Suriname, Dominica not allowed to vote in UN General Assembly

Tuesday, February 20, 2018

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UNITED NATIONS, United States (CMC) — The United Nations has identified Suriname and Dominica among seven countries that are in arrears of their dues and are, therefore, not allowed to vote in the General Assembly.

The other countries in this category are the Central African Republic, Equatorial Guinea, Libya, Venezuela and Yemen.

“Under  Article 19 of the Charter, a Member State in arrears in the payment of its dues in an amount that equals or exceeds the contributions due for two preceding years can lose its vote in the General Assembly,” the UN said.

“An exception is allowed if the Member State can show that conditions beyond its control contributed to this inability to pay,” it added.

Dominica is still trying to put the pieces together after Hurricane Maria, a Category 5 storm which bore down on the island last September.

The UN stated that as of February 14, eleven Member States are subject to the provisions of Article 19 of the Charter of the United Nations.

In its resolution 72/2  entitled “Scale of assessments for the apportionment of the expenses of the United Nations: requests under Article 19 of the Charter,” the UN General Assembly decided that the following Member States, although in arrears in the payment of their dues, shall be permitted to vote until the end of the current session: Comoros, Guinea-Bissau, Sao Tome and Principe, and Somalia.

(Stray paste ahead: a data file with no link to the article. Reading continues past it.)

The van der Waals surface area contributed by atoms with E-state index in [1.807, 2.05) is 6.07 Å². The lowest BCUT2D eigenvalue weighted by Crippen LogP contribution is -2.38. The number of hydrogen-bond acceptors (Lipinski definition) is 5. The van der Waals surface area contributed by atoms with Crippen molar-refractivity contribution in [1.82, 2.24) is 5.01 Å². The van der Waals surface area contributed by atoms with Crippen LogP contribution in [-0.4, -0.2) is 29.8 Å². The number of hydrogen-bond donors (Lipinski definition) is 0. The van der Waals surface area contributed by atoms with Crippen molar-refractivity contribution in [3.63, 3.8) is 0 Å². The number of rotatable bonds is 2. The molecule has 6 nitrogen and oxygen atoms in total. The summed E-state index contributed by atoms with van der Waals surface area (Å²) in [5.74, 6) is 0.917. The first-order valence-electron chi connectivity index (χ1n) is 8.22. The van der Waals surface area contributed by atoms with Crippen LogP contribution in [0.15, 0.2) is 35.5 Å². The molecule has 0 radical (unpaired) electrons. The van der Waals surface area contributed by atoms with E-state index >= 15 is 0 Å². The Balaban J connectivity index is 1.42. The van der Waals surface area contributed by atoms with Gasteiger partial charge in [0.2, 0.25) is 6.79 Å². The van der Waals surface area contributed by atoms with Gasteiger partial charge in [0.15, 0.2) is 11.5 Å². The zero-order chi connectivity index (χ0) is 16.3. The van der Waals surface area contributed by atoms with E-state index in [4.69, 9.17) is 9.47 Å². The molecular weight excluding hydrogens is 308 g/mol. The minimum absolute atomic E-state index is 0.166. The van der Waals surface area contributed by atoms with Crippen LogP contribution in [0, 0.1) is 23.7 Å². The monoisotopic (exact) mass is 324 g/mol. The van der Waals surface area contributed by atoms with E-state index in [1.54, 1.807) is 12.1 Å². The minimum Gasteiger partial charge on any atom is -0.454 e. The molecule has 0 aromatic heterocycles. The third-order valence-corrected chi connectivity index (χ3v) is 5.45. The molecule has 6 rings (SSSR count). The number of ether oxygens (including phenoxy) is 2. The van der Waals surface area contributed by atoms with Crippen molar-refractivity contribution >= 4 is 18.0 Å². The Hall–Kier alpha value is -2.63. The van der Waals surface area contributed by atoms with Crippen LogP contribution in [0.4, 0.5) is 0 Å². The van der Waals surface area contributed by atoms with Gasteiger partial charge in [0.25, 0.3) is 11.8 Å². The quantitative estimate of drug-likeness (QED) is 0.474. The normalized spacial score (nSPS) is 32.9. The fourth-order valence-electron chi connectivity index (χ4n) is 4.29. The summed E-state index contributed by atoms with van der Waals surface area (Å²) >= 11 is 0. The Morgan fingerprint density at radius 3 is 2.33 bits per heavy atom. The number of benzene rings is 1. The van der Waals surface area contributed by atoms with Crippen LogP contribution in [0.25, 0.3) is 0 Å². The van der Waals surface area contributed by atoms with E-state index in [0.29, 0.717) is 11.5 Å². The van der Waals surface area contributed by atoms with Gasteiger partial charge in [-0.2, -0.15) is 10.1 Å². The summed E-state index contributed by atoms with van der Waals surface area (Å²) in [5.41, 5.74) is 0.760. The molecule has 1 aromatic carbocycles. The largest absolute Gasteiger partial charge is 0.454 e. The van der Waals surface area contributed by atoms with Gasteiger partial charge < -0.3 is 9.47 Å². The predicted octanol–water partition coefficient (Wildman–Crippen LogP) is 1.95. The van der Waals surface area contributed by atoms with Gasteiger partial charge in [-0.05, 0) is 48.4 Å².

Therefore, the UN said the seven Member States previously mentioned, including Suriname and Dominica, do not have a vote in the current 72nd session of the General Assembly.

In a letter, dated January 29,  from UN Secretary-General António Guterres to the President of the General Assembly – Guterres said he had “the honour to inform you that the Dominican Republic and the Marshall Islands have made the payments necessary to reduce their arrears below the amount specified in Article 19 of the Charter of the United Nations.”

Last week, Suriname's Ministry of Foreign Affairs said the country owed the UN US$800,000.

The government said it would accept a payment plan, beginning with a US$117,000 deposit in the coming days, so its voting rights can be restored.

“Suriname is well aware of the importance of its membership at the United Nations and the opportunities that this specialised organisations can offer in the areas of technical assistance and development cooperation,” said the Suriname Foreign Affairs Ministry in a statement.




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